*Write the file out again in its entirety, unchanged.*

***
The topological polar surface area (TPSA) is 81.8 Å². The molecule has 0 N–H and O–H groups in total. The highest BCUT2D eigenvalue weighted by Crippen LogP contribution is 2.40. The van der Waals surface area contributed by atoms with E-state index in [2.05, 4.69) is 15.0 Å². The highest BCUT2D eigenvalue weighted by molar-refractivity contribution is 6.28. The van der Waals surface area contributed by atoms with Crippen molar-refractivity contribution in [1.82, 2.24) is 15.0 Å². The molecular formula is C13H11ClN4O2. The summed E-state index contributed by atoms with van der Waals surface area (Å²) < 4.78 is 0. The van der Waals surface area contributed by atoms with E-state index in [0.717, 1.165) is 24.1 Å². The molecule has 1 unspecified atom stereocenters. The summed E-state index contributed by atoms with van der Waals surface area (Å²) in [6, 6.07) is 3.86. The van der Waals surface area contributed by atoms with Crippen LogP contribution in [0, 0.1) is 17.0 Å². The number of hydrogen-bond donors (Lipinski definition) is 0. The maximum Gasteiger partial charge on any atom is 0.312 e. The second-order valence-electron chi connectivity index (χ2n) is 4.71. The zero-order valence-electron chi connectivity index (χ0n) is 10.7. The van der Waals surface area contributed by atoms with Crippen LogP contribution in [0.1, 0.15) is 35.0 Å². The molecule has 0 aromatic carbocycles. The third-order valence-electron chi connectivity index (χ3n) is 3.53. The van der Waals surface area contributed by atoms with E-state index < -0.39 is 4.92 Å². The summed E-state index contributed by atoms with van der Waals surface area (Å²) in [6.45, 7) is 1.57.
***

The topological polar surface area (TPSA) is 81.8 Å². The molecule has 0 N–H and O–H groups in total. The highest BCUT2D eigenvalue weighted by Crippen LogP contribution is 2.40. The van der Waals surface area contributed by atoms with E-state index in [2.05, 4.69) is 15.0 Å². The highest BCUT2D eigenvalue weighted by molar-refractivity contribution is 6.28. The van der Waals surface area contributed by atoms with Crippen molar-refractivity contribution in [1.82, 2.24) is 15.0 Å². The molecular formula is C13H11ClN4O2. The summed E-state index contributed by atoms with van der Waals surface area (Å²) < 4.78 is 0. The van der Waals surface area contributed by atoms with E-state index in [0.717, 1.165) is 24.1 Å². The molecule has 1 unspecified atom stereocenters. The summed E-state index contributed by atoms with van der Waals surface area (Å²) in [6, 6.07) is 3.86. The van der Waals surface area contributed by atoms with Crippen LogP contribution in [0, 0.1) is 17.0 Å². The number of hydrogen-bond donors (Lipinski definition) is 0. The maximum Gasteiger partial charge on any atom is 0.312 e. The second-order valence-electron chi connectivity index (χ2n) is 4.71. The zero-order valence-electron chi connectivity index (χ0n) is 10.7. The van der Waals surface area contributed by atoms with Crippen LogP contribution in [0.1, 0.15) is 35.0 Å². The molecule has 0 aromatic carbocycles. The third-order valence-electron chi connectivity index (χ3n) is 3.53. The van der Waals surface area contributed by atoms with E-state index < -0.39 is 4.92 Å². The summed E-state index contributed by atoms with van der Waals surface area (Å²) in [6.45, 7) is 1.57.